Then, on the fourth morning, India played Australia at their own game, applying ruthlessness and urgency – and clarity of thought – in their approach to setting the target, and giving themselves close to 130 overs to bowl out a side low on confidence. And when Matthew Hayden tried to intimidate the bowlers, they didn’t take a step back. The inevitable soon happened and, as it usually happens in India, it happened too fast once it started.

Naturally Dhoni was pleased with his team’s effort. “I’ve never seen anything like that,” he said. “Especially at one time in the first innings, they were 22 from 13 overs. I said to Rahul [Dravid], ‘Look at the board, we won’t see that again.'”

The way this Indian team is playing, don’t bet on it.

Source : CNN IBN



The stifling suspense and the prolonged wait finally came to an end as Sachin Ramesh Tendulkar  on Friday (October 17) emerged as the highest run-accumulator in Test cricket’s history, staking a legitimate claim as the best batsman cricket has known since Don Bradman, both aesthetically and statistically.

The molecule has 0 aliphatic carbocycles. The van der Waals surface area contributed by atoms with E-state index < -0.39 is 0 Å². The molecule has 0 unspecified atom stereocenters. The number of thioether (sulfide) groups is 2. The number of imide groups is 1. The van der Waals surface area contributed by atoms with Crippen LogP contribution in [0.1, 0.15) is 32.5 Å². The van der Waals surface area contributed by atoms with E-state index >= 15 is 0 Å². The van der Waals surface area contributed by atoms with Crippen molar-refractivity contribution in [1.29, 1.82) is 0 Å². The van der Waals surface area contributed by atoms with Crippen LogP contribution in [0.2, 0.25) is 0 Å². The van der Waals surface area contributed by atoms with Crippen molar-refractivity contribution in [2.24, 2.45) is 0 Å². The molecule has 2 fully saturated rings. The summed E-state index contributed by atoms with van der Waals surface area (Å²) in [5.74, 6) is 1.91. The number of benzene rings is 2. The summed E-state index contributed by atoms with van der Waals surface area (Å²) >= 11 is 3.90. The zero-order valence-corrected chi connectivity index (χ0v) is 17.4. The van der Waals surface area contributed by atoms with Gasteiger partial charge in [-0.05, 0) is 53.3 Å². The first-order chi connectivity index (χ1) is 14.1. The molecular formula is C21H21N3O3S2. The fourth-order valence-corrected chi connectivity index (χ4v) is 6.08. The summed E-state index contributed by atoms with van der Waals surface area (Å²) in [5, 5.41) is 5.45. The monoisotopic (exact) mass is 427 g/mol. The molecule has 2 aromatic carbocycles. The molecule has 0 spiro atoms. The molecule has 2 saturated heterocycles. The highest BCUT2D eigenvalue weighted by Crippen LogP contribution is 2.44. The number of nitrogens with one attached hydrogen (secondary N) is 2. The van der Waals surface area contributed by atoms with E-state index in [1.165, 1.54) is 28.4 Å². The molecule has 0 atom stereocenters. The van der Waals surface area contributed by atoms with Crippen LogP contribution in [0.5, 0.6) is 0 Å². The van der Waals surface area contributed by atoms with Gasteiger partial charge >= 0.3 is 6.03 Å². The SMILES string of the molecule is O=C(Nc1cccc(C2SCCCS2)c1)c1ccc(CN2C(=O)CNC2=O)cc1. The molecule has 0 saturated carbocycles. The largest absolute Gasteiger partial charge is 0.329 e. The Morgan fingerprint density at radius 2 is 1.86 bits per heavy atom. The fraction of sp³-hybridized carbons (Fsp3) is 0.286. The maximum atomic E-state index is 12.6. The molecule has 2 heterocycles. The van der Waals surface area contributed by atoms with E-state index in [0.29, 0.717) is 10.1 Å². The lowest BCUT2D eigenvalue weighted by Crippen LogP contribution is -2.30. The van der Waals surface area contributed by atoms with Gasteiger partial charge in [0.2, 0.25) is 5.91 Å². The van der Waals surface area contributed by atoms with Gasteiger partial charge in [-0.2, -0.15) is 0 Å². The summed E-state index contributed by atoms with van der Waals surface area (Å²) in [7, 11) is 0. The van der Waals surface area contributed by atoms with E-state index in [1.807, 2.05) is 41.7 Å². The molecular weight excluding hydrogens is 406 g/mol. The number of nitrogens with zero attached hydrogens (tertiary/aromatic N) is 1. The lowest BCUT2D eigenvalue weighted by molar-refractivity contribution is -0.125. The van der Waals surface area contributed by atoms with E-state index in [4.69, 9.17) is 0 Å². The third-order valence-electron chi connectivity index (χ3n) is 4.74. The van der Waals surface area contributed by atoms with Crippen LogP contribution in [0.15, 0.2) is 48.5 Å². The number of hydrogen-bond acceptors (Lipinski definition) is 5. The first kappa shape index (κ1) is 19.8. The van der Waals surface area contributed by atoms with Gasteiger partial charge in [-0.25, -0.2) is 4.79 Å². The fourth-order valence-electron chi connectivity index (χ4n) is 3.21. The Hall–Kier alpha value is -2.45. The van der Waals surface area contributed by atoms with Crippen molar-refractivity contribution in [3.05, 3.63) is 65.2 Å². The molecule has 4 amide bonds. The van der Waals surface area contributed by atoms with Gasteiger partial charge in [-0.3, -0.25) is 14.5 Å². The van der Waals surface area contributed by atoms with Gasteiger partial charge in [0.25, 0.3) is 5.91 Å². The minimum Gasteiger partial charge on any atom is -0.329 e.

After his mission incomplete in Bangalore, Tendulkar redeemed himself in Mohali in his 152nd Test and West Indian legend Brian Lara was toppled from the highest Test run-accumulator’s pedestal. Test debutant Peter Siddle sent down the first ball of the post-tea session. Tendulkar glided it to third man for three runs to surpass Lara’s record of 11,953 runs and raise the bar even higher for posterity.

Relieved to have achieved the milestone that eluded him in Bangalore, an overwhelmed Tendulkar took the helmet off and looked upwards in a silent prayer and suddenly all the hostility surrounding the Indo-Australian Test series evaporated as Ricky Ponting and his men came to shake hands with him.

Sourav Ganguly walked down from the non-striker’s end, patting him on the achievement and firecrackers went off around the Punjab Cricket Association Stadium in a pre-Diwali celebration to mark the golden moment in the history of Indian cricket.

Tendulkar arrived here with 11,939 runs against his name from 151 Tests, averaging 54.02 hitting 39 centuries in the process. His ODI record put together– he tops the run-accumulator’s chart there too with 16,361 runs — Tendulkar has scored more than 25,000 international runs with the help of a mind boggling (42+39) 81 centuries and 138 half-centuries.